11.19.16

Congress Poised to Punt on FY2017 Appropriations, Extend CR Instead

It looks like Congress will delay finalizing FY2017 appropriations until next year after Donald Trump is sworn in as President.  House Appropriations Committee Chairman Hal Rogers (R-KY) announced today that his committee will now focus on writing a bill extending the existing Continuing Resolution (CR) until March 31, 2017.  The Senate has not officially agreed with the House plan of action, but signs are that it will.  Whether the incoming Trump Administration and 115th Congress will be ready to finalize FY2017 funding by that date, or just kick the can further down the road, remains to be seen.

Rogers has valiantly advocated for a return to "regular order" in the congressional appropriations process where all 12 regular appropriations bills are considered and approved at subcommittee level, then by the full committee, then debated and passed by the House, and conferenced with Senate counterparts to present a final bill to the President.

He successfully pushed his 12 appropriations subcommittees to finish their work in a timely manner this year, but only one bill, Military Construction-Veterans Affairs (MilCon-VA), made it through the process.  It is incorporated into the existing CR.  The CR funds all the other government departments and agencies at their FY2016 funding levels just through December 9.  Congress must pass some type of appropriations by then to keep the government operating. 

In the week since the election, congressional leaders have been weighing whether to finish the other 11 bills, packaging them into a single "omnibus" spending bill or several smaller "mini-buses," or delay action until Trump takes office.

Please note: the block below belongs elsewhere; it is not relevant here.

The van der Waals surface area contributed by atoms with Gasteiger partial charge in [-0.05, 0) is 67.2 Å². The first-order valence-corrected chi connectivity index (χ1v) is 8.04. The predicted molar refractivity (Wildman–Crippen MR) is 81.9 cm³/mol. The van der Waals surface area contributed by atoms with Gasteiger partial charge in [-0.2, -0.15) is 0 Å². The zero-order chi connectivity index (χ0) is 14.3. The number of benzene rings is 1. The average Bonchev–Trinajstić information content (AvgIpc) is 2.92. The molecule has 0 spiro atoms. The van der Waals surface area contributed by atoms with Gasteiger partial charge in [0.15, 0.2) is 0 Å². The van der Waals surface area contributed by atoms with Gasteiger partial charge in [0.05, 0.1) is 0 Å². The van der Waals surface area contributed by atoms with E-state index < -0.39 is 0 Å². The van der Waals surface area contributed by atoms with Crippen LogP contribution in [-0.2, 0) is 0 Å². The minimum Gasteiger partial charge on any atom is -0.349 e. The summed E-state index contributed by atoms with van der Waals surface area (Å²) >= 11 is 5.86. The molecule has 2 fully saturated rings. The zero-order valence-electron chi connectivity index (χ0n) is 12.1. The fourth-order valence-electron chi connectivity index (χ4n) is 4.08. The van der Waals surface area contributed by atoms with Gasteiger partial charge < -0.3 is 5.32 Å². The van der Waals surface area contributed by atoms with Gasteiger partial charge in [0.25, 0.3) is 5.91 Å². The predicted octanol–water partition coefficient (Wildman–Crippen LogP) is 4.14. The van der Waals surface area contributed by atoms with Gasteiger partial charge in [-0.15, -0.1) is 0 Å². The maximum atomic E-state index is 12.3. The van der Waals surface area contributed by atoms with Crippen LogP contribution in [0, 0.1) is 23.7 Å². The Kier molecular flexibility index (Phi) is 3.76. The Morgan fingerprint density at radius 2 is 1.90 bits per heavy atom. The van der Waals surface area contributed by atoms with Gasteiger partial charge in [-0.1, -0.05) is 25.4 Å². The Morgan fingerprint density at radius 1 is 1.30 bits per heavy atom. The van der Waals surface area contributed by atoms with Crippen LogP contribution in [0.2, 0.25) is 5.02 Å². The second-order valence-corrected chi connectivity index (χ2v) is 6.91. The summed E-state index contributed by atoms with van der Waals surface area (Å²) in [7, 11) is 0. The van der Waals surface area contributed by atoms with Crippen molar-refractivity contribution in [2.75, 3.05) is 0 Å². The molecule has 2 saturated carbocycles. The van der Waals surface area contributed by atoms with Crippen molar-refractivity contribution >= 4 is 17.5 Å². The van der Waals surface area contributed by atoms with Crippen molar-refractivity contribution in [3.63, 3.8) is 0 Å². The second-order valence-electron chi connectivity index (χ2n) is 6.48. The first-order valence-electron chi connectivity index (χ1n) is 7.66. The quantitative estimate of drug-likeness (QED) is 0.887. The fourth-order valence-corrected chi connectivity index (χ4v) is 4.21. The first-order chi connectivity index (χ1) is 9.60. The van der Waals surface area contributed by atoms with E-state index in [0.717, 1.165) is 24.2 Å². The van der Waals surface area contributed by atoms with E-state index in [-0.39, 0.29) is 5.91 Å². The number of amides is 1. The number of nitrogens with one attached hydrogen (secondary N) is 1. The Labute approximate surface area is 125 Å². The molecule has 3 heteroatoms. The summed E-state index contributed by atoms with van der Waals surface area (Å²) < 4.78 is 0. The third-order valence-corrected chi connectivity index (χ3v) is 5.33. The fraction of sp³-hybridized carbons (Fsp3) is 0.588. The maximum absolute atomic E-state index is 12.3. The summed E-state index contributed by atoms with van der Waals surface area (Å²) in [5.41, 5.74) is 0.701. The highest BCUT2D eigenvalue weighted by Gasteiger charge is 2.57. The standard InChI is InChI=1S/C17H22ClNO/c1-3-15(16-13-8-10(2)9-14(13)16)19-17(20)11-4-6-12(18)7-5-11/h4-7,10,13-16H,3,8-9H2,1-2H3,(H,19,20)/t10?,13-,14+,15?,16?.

The latter choice was made today.

In a press release, Rogers made no secret of his disappointment, but remained philosophical.

"While I'm disappointed that the Congress is not going to be able to complete our annual funding work this year, I am extremely hopeful that the new Congress and the new Administration will finish these bills. I am also hopeful for a renewed and vigorous 'regular order' on future annual funding bills, so that the damaging process of Continuing Resolutions will no longer be necessary."

House rules set 6-year term limits for committee chairs and Rogers has reached that limit, so will not chair the full Appropriations Committee in the next Congress. He is vying to become chair of the Defense Appropriations Subcommittee.

Speaking at a Washington Space Business Roundtable (WSBR) luncheon this afternoon, Rep. Derek Kilmer (D-WA), a member of the Appropriations Committee and just elected to his third term, was more blunt.   Kilmer calls his Seattle-area district, which is home to Blue Origin and Planetary Resources among others, the "Silicon Valley of space."  He was a key figure in passage of the Commercial Space Launch Competitiveness Act last year, and this year in convincing the Transportation-HUD Appropriations Subcommittee to fully fund the FAA's Office of Commercial Space Transportation.